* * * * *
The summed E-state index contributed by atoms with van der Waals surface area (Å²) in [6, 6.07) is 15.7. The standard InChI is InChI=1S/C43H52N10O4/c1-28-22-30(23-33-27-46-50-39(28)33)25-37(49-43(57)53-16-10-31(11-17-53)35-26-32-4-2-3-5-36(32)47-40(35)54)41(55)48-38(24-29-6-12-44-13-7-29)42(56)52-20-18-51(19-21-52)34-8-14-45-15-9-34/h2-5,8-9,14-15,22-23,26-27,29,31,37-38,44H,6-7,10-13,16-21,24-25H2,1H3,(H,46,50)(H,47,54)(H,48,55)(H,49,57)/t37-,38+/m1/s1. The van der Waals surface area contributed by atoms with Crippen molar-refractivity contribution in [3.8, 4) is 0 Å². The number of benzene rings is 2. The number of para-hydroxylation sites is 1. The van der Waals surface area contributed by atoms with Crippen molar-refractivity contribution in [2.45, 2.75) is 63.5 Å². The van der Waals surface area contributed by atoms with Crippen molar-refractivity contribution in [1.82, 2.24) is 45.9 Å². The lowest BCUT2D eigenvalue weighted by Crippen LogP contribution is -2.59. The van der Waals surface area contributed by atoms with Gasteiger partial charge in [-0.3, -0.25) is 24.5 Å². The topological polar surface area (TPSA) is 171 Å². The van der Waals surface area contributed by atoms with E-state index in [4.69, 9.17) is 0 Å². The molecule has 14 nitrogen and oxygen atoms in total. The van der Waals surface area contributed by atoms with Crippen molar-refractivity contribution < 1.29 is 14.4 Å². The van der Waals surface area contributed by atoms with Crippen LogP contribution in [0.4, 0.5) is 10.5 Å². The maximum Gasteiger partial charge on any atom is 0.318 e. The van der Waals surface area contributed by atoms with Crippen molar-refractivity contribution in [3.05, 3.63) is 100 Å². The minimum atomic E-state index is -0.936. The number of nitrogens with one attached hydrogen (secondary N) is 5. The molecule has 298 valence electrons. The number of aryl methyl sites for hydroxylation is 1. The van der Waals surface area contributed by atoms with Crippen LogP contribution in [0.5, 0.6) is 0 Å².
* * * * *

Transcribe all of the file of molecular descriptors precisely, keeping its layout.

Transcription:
The summed E-state index contributed by atoms with van der Waals surface area (Å²) in [6, 6.07) is 15.7. The standard InChI is InChI=1S/C43H52N10O4/c1-28-22-30(23-33-27-46-50-39(28)33)25-37(49-43(57)53-16-10-31(11-17-53)35-26-32-4-2-3-5-36(32)47-40(35)54)41(55)48-38(24-29-6-12-44-13-7-29)42(56)52-20-18-51(19-21-52)34-8-14-45-15-9-34/h2-5,8-9,14-15,22-23,26-27,29,31,37-38,44H,6-7,10-13,16-21,24-25H2,1H3,(H,46,50)(H,47,54)(H,48,55)(H,49,57)/t37-,38+/m1/s1. The van der Waals surface area contributed by atoms with Crippen molar-refractivity contribution in [3.8, 4) is 0 Å². The number of benzene rings is 2. The number of para-hydroxylation sites is 1. The van der Waals surface area contributed by atoms with Crippen molar-refractivity contribution in [2.45, 2.75) is 63.5 Å². The van der Waals surface area contributed by atoms with Crippen molar-refractivity contribution in [1.82, 2.24) is 45.9 Å². The lowest BCUT2D eigenvalue weighted by Crippen LogP contribution is -2.59. The van der Waals surface area contributed by atoms with Gasteiger partial charge in [-0.3, -0.25) is 24.5 Å². The topological polar surface area (TPSA) is 171 Å². The van der Waals surface area contributed by atoms with E-state index in [4.69, 9.17) is 0 Å². The molecule has 14 nitrogen and oxygen atoms in total. The van der Waals surface area contributed by atoms with Crippen molar-refractivity contribution < 1.29 is 14.4 Å². The van der Waals surface area contributed by atoms with Crippen LogP contribution in [0.4, 0.5) is 10.5 Å². The maximum Gasteiger partial charge on any atom is 0.318 e. The van der Waals surface area contributed by atoms with Crippen molar-refractivity contribution in [3.05, 3.63) is 100 Å². The minimum atomic E-state index is -0.936. The number of nitrogens with one attached hydrogen (secondary N) is 5. The molecule has 298 valence electrons. The number of aryl methyl sites for hydroxylation is 1. The van der Waals surface area contributed by atoms with Crippen LogP contribution in [0.5, 0.6) is 0 Å².